Linear friction welding (LFW) is a solid-state joining process which works by oscillating one workpiece relative to another while under a large, compressive force; see Figure 1 . The friction between the oscillating surfaces produces heat, causing the interface material to plasticise. The plasticised material is then expelled from the interface causing the workpieces to shorten (burn-off) in the direction of the compressive force. During the burn-off the interface contaminants, such as oxides and foreign particles, which can affect the properties and possibly the service life of a weld, are expelled into the flash. Once free from contaminants, pure metal to metal contact occurs, resulting in a bond.
The LFW process is typically used for joining metals, however, it has been used to join plastics and wood. LFW is particularly effective for joining metals that have good high-temperature properties (compressive yield and shear strength) and low thermal conductivities. This allows the generated heat to remain at the interface causing the interface to rapidly heat and plasticise. This makes titanium alloys particularly suitable for the process, however many similar and dissimilar material combinations have been investigated with varying degrees of success.
LFW is commercially established as a technology for the fabrication of titanium alloy integrated bladed disks (blisks) in low temperature sections of aero-engines. An example of a linear friction welded blisk is shown in Figure 2 . LFW offers many advantages when used to manufacture blisks. For example, conventionally manufactured titanium alloy bladed disk assemblies are reliant on mechanical fixings and dovetail joints. LFW allows for the blade to be integrally joined to the disk, which significantly reduces the weight of the component. The lack of a mechanical interface between the blades and the disk also eliminates a common source for fatigue crack initiation, which is often the life limiting feature of these parts. Moreover, linear friction welded blisks offer better aerodynamic performance, which helps to lower the overall operating costs for the end user.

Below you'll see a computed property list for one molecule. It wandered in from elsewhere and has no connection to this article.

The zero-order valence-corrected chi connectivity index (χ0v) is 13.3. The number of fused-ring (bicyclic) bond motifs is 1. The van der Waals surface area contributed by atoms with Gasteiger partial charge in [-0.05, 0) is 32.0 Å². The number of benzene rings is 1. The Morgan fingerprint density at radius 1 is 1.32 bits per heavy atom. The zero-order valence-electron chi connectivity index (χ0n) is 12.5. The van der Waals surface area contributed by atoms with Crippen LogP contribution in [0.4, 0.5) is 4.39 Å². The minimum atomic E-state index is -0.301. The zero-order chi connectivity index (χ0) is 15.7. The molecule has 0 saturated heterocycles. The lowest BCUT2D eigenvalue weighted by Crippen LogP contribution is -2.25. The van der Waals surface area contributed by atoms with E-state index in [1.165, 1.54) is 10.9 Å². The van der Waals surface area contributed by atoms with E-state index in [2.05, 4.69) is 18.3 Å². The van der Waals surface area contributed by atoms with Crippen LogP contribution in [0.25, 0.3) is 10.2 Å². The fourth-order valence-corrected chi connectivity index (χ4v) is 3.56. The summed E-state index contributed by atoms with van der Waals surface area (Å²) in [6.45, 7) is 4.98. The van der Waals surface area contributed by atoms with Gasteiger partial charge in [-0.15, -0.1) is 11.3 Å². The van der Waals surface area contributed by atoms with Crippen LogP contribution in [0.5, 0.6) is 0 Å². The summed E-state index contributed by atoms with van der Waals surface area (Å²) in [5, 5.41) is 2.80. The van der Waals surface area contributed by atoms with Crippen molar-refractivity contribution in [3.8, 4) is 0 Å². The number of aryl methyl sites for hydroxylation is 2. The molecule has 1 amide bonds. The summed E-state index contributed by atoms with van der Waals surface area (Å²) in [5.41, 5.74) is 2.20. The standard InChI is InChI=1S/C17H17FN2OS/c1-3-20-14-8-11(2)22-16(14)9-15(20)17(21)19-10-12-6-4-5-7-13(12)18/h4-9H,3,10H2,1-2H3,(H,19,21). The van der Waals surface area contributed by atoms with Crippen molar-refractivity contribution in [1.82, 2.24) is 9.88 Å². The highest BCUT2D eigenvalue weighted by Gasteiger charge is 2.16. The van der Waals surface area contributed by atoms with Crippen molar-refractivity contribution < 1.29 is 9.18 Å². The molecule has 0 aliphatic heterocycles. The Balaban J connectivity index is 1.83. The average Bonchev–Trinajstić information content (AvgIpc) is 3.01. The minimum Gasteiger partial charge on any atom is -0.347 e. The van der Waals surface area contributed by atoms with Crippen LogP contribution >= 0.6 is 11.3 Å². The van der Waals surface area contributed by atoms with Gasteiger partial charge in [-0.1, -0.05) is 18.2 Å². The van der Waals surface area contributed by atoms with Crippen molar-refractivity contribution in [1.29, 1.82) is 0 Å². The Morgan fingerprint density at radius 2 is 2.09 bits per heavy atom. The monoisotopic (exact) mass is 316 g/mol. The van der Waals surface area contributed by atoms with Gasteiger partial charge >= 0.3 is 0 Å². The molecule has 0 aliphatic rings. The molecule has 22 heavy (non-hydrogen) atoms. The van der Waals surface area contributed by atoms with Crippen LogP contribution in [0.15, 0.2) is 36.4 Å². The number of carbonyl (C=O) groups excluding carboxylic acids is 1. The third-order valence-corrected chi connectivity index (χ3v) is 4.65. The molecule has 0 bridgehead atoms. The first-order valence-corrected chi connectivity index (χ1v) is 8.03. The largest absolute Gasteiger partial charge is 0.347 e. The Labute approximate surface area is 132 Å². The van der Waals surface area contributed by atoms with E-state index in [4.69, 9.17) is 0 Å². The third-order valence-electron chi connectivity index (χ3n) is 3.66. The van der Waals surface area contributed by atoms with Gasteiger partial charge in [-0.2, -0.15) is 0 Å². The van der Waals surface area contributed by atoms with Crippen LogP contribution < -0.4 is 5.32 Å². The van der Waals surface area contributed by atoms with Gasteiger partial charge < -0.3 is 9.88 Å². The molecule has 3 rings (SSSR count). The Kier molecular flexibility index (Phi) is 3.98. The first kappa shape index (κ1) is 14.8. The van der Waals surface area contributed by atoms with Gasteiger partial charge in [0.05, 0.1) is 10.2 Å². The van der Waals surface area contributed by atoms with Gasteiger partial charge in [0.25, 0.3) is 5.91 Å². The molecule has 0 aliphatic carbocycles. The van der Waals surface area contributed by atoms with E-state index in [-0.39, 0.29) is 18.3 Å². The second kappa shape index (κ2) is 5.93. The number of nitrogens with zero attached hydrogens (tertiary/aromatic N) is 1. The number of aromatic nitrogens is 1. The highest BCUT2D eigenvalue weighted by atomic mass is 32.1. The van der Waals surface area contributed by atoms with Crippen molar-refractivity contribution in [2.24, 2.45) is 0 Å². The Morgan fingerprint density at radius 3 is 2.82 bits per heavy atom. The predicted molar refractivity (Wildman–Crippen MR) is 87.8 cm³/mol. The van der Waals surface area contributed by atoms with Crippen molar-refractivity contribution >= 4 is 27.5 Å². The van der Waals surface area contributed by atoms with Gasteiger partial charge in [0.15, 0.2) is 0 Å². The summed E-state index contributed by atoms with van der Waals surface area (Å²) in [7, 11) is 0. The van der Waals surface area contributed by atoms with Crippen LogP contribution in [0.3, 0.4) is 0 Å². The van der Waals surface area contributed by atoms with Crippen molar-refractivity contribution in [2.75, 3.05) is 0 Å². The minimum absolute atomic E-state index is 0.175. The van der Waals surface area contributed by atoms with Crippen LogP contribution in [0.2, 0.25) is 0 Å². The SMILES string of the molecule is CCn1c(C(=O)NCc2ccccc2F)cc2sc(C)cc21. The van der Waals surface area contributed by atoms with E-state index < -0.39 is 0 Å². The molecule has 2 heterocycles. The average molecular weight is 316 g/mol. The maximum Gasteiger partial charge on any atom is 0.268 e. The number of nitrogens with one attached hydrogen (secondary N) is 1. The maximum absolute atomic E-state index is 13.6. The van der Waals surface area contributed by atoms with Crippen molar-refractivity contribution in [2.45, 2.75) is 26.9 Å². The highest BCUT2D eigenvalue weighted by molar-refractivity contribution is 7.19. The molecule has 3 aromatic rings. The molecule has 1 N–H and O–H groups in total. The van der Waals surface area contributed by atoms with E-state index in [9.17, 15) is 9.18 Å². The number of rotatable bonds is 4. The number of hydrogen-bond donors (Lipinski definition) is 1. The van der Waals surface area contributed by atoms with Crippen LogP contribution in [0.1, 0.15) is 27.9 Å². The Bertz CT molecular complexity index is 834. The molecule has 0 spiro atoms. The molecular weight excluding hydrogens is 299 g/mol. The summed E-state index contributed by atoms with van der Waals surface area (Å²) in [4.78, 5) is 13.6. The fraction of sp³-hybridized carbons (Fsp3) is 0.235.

Owing to the many benefits of LFW, the process is finding increasing industrial interest for the manufacturing of aircraft structural components. Metallic aircraft components are typically machined from oversized ingots, forgings and extrusions. This is an expensive process due to the proportionally large amount of material that is purchased compared to the amount that remains after machining. For example, buy-to-fly (BTF) ratios of 20:1 are not uncommon. LFW reduces the material required to make a component by joining smaller workpieces to produce a preform, which is subsequently machined to the desired dimensions, as shown in Figure 3. This brings substantial improvements to the BTF ratios, which significantly reduces manufacturing costs.
Microstructure and Mechanical Properties
Linear friction welds are similar in appearance in that they have several distinct zones: a weld centre zone (WCZ), a thermo-mechanically affected zone (TMAZ) and a heat affected zone (HAZ). Technically, the WCZ and TMAZ are both “thermo-mechanically affected zones” but due to the vastly different microstructures they possess they are often considered separately. The WCZ experiences significant dynamic recrystallisation (DRX), the TMAZ does not. The extent and microstructural composition of these zones are very dependent on the material and processing conditions used. A typical example of a weld is shown in Figure 4 .
LFW can produce joints that are superior or similar in strength to the parent material of various titanium alloys, aluminium alloys, nickel-based superalloys and steels, as well as certain dissimilar material combinations. Moreover, recent research at TWI Ltd has shown that the fatigue performance of the weld can also exceed that of the parent material in titanium alloys.
Linear friction welding offers many advantages over competing manufacturing processes, for example:
- The weld remains in the solid-state, avoiding many of the defects associated with melting and solidification during fusion welding, such as pores and solidification cracks. The distortion of the welded component is also reduced.
- The process has lower peak temperatures than fusion welding, reducing intermetallic formation and allowing for a range of dissimilar materials to be joined.
- The process does not need a filler metal, flux and shielding gas.
- The process is easily automated, making the process highly repeatable and not dependant on human influence, resulting in very low defect rates.
- LFW reduces the material required to make a component by joining smaller workpieces to produce a preform, which is subsequently machined to the desired dimensions. This brings substantial improvements to the buy-to-fly ratios, which significantly reduces manufacturing costs.
Linear friction welding is an established technology for the manufacturing of titanium alloy blisks for aero-engines. Owing to the many benefits of the process, it is finding increasing industrial interest for the manufacturing of structural components.
TWI Ltd has developed extensive knowledge of LFW over many years of research and development. If you would like to know more about the process, please contact email@example.com.